There is one more elephant in the room, and it’s that some retailers will not go near PLA, or want it exited from all of their products. Tesco is one such retailer, and when a large grocer takes a stand, others tend to follow. Tesco’s packaging materials listing still shows PLA, industrially compostable materials and oxy-degradable materials as ones the grocer wants rid of, and interestingly OPP (the polypropylene used widely cellowrapping cards) is listed as an ‘amber’ product, with PE (polyethylene) film being a preferred alternative:

Above: Tesco’s Preferred Material Matrix
Above: Tesco’s Preferred Material Matrix

In his recent budget chancellor Phillip Hammond mentioned further consultations on plastics (3.55-3.60) with pledges to ensure that waste is minimised, that plastic packaging must have to start with at least 30% recycled material in its content, and a reform of the Packaging Producer Responsibility System (PPRS). I learned from RECOUP that currently 11% of waste collection is paid for through PPRS and 89% from council tax.

By 2022 it will be 100% paid for through PPRS, and that can only mean that the cost burden of collecting waste generated by publishers, will fall on us publishers, whether it is plastic, PLA or otherwise. Currently a producer has to make over 50 tonnes of packaging waste a year and have a turnover of more than £2m to get caught up in PPRN, but I see that tonnage limit dropping vastly, and the levy increasing, which will encourage all suppliers to look again at packaging.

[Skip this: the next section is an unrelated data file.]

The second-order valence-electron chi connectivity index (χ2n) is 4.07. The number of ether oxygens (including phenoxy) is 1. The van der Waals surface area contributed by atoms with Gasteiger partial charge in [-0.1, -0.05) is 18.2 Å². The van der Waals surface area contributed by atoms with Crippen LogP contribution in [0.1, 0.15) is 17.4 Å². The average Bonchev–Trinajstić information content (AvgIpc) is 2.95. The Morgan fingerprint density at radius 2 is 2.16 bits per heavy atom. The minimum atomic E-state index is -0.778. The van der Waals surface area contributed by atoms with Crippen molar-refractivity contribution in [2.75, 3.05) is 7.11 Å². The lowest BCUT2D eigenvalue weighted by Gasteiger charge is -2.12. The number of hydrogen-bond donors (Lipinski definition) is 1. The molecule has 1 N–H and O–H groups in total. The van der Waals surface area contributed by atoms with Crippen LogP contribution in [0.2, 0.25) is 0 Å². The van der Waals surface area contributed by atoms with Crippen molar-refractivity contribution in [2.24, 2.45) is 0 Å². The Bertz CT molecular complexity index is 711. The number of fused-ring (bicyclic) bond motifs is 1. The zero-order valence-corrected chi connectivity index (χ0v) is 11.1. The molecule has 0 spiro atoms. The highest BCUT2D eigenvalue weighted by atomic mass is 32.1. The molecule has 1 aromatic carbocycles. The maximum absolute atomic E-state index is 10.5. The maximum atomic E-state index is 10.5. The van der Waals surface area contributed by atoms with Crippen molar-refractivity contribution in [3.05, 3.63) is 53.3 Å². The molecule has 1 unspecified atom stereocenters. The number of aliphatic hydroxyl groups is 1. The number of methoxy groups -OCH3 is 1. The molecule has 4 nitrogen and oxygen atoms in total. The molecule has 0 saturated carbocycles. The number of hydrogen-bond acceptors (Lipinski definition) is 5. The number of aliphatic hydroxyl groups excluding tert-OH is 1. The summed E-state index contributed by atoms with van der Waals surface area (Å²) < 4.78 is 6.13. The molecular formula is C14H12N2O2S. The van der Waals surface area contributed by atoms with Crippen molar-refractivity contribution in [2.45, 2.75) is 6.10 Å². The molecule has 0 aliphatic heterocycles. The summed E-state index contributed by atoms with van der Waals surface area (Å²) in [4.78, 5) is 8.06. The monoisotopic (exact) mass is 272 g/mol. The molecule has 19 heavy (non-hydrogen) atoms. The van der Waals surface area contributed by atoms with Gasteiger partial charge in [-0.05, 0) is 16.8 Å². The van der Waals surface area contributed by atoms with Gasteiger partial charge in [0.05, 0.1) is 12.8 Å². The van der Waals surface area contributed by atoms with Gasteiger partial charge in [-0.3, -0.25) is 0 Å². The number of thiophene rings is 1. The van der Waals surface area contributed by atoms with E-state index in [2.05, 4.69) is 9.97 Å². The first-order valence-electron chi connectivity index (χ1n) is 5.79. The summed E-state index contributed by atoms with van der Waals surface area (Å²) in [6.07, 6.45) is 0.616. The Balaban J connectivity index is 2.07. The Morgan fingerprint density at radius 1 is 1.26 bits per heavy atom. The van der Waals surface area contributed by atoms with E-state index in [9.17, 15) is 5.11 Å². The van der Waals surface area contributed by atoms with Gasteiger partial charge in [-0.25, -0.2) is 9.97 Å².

As it stands I personally do not see PLA as any sort of silver bullet for the greeting card industry, while going ‘naked’ comes with its own issues. This is a complicated matter and while there is likely to be a consensus as to what should/couple become an industry norm to further improve on the environmental front, a lot of things would have to happen, not least a convergence of all the different types of bio-plastics, as well as a consistent and easy understanding of recycling throughout the whole country.

Above: Greenpeace’s Elena Polisano was among the speakers at the RECOUP Conference.
Above: Greenpeace’s Elena Polisano was among the speakers at the RECOUP Conference.

While global warming and plastics pollution remain important considerations, let’s not forget that the product we produce does a lot of good in warming hearts with unpolluted emotion.”

Top: Some 400 people attended the RECOUP Plastics Recycling Conference.